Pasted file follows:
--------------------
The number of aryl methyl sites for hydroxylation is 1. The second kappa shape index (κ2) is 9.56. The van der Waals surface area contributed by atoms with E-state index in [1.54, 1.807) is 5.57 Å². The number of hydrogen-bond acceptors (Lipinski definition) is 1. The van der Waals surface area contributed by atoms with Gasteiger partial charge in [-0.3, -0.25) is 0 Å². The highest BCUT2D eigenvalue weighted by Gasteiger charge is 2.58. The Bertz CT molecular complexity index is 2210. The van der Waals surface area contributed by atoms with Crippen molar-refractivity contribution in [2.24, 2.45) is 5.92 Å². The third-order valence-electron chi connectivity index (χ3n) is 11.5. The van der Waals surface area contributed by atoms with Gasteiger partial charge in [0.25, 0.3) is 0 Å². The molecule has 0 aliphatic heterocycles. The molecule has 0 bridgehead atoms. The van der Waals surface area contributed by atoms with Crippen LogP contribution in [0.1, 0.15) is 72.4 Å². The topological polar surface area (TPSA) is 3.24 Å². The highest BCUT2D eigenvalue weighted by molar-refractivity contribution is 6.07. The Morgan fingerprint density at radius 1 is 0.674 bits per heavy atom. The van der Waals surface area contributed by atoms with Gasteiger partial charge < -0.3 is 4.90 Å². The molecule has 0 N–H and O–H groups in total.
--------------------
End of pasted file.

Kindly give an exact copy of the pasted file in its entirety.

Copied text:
The number of aryl methyl sites for hydroxylation is 1. The second kappa shape index (κ2) is 9.56. The van der Waals surface area contributed by atoms with E-state index in [1.54, 1.807) is 5.57 Å². The number of hydrogen-bond acceptors (Lipinski definition) is 1. The van der Waals surface area contributed by atoms with Gasteiger partial charge in [-0.3, -0.25) is 0 Å². The highest BCUT2D eigenvalue weighted by Gasteiger charge is 2.58. The Bertz CT molecular complexity index is 2210. The van der Waals surface area contributed by atoms with Crippen molar-refractivity contribution in [2.24, 2.45) is 5.92 Å². The third-order valence-electron chi connectivity index (χ3n) is 11.5. The van der Waals surface area contributed by atoms with Gasteiger partial charge in [0.25, 0.3) is 0 Å². The molecule has 0 aliphatic heterocycles. The molecule has 0 bridgehead atoms. The van der Waals surface area contributed by atoms with Crippen LogP contribution in [0.1, 0.15) is 72.4 Å². The topological polar surface area (TPSA) is 3.24 Å². The highest BCUT2D eigenvalue weighted by molar-refractivity contribution is 6.07. The Morgan fingerprint density at radius 1 is 0.674 bits per heavy atom. The van der Waals surface area contributed by atoms with Gasteiger partial charge < -0.3 is 4.90 Å². The molecule has 0 N–H and O–H groups in total.